The trial court was persuaded by BCBSM's argument that it was not liable to pay plaintiff's medical expenses because of certain provisions in its policy. Two of these provisions are similar in referring to benefits paid by other plans. The contract states:

PHYSICIAN AND OTHER PROFESSIONAL SERVICES THAT ARE NOT PAYABLE

The following services are not payable:

• Services covered under any other Blue Cross or Blue Shield contract or under any other health care benefits plan.
The contract also states:

Coordination of Benefits

We will coordinate the benefits payable under this certificate pursuant to the Coordination of Benefits Act, Public Act No. 64 of 1984 (starting at MCLA 550.251). To the extent that the services covered under this certificate are also covered and payable under another group health care plan, we will combine our payment with that of the other plan to pay the maximum amount we would routinely pay for the covered services.

We conclude that BCBSM's reliance on these provisions is misplaced. We note that the Coordination of Benefits Act does not include a no-fault insurer among the defined entities with which the health care providers will coordinate or a mechanism for coordination. Although the benefits available under no-fault policies include payment of medical expenses, a no-fault policy is not a "group health care plan," Haefele v Meijer, Inc, 165 Mich App 485, 498; 418 NW2d 900 (1987), remanded on other grounds 431 Mich 853 (1988), or a "health care benefits plan." BCBSM relies on Primax Recoveries v State Farm Mut, 147 F Supp 2d 775 (ED Mich, 2001), but that decision is not persuasive because the policy at issue there included a specific provision indicating that the coverage was coordinated with no-fault insurance coverage.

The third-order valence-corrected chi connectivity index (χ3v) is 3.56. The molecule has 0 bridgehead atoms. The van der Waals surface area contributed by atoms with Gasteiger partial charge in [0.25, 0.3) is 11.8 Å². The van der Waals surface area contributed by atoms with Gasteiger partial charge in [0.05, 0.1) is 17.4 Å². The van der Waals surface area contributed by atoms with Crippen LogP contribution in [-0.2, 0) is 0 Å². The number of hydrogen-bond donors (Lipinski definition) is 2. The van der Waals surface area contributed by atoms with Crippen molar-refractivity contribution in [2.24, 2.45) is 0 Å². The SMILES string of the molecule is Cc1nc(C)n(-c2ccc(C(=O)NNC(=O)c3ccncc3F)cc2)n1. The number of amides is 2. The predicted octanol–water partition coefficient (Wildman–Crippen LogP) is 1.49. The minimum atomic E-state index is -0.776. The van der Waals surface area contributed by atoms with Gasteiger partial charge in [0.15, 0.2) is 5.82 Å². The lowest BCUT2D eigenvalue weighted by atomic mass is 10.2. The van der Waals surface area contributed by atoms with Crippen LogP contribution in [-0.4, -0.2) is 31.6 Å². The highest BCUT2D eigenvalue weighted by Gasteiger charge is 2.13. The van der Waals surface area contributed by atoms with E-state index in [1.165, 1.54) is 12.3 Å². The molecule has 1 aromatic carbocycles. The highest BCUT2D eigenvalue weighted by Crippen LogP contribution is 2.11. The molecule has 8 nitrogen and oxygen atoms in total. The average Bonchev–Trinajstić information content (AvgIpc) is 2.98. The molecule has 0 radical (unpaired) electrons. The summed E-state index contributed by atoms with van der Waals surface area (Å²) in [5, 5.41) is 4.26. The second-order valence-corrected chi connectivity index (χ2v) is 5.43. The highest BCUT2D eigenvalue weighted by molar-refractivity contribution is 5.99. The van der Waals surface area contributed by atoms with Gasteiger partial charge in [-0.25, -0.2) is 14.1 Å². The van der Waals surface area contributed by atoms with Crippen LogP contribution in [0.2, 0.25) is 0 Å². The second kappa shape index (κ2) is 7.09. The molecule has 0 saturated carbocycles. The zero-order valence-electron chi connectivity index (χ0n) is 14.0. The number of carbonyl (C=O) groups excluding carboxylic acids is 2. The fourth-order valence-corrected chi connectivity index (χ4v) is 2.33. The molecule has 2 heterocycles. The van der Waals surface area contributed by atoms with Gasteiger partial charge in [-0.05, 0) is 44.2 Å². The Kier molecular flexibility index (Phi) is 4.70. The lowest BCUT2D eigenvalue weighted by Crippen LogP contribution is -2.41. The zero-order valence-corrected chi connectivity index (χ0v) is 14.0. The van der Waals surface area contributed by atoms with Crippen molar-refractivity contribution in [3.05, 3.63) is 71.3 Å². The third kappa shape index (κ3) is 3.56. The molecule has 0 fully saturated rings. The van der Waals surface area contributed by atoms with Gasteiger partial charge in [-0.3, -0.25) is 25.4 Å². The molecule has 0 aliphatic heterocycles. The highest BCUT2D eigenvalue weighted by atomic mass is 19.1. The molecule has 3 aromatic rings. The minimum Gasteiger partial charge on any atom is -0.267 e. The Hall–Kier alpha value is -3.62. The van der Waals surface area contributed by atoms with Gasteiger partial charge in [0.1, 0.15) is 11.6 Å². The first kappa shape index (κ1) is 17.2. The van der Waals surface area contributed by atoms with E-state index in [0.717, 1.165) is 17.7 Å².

The Supreme Court remanded the case to this Court to consider issues concerning the applicability of the Employee Retirement Income Security Act (ERISA), 29 USC 1144. The parties do not contend that ERISA has any bearing on the issues in the present case.

A third provision on which BCBSM here relies states:

Care and Services That Are Not Payable

We do not pay for the following care and services:

• Those for which you legally do not have to pay or for which you would not have been charged if you did not have coverage under this certificate[.]

In Shanafelt, 217 Mich App at 637-638, and Bombalski, 247 Mich App at 542-543, this Court examined the meaning of the term "incurred" in MCL 500.3107(1) and considered the no-fault insurer's contention that the plaintiff did not "incur[]" expenses that were paid by the health care insurer. In Shanafelt, this Court explained:

The primary definition of the word 'incur' is 'to become liable for.' Random House Webster's College Dictionary (1995). Obviously, plaintiff became liable for her medical expenses when she accepted medical treatment. The fact that plaintiff had contracted with a health insurance company to compensate her for her medical expenses, or to pay directly the health care provider on her behalf, does not alter the fact that she was obligated to pay those expenses. Therefore, one may not reasonably maintain that plaintiff did not incur expenses. [Shanafelt, 217 Mich App at 638 (Emphasis added.).]
In Bombalski, this Court further observed that "liable" is defined as '"[r]esponsible or answerable in law; legally obligated.'" Bombalski, 247 Mich App at 543, quoting Black's Law Dictionary (7th ed). This Court explained that when providers accept a discounted rate as full payment because of a contractual agreement with the health care insurer, the insured has "incurred" only the discounted amount. See also Williams v AAA Mich, 250 Mich App 249, 268-269; 646 NW2d 476 (2002) (the plaintiff did not incur the full amounts billed, but only the lesser amount that the provider accepted as full payment from BCBSM).

Cf. Duckworth v Continental Nat'l Indemnity Co, 268 Mich App 129, 134; 706 NW2d 215 (2005) (determining that the plaintiff did not incur medical expenses that were fully paid by Ontario Health Insurance Plan because of the unique features of the plan that distinguished it from ordinary private health insurance).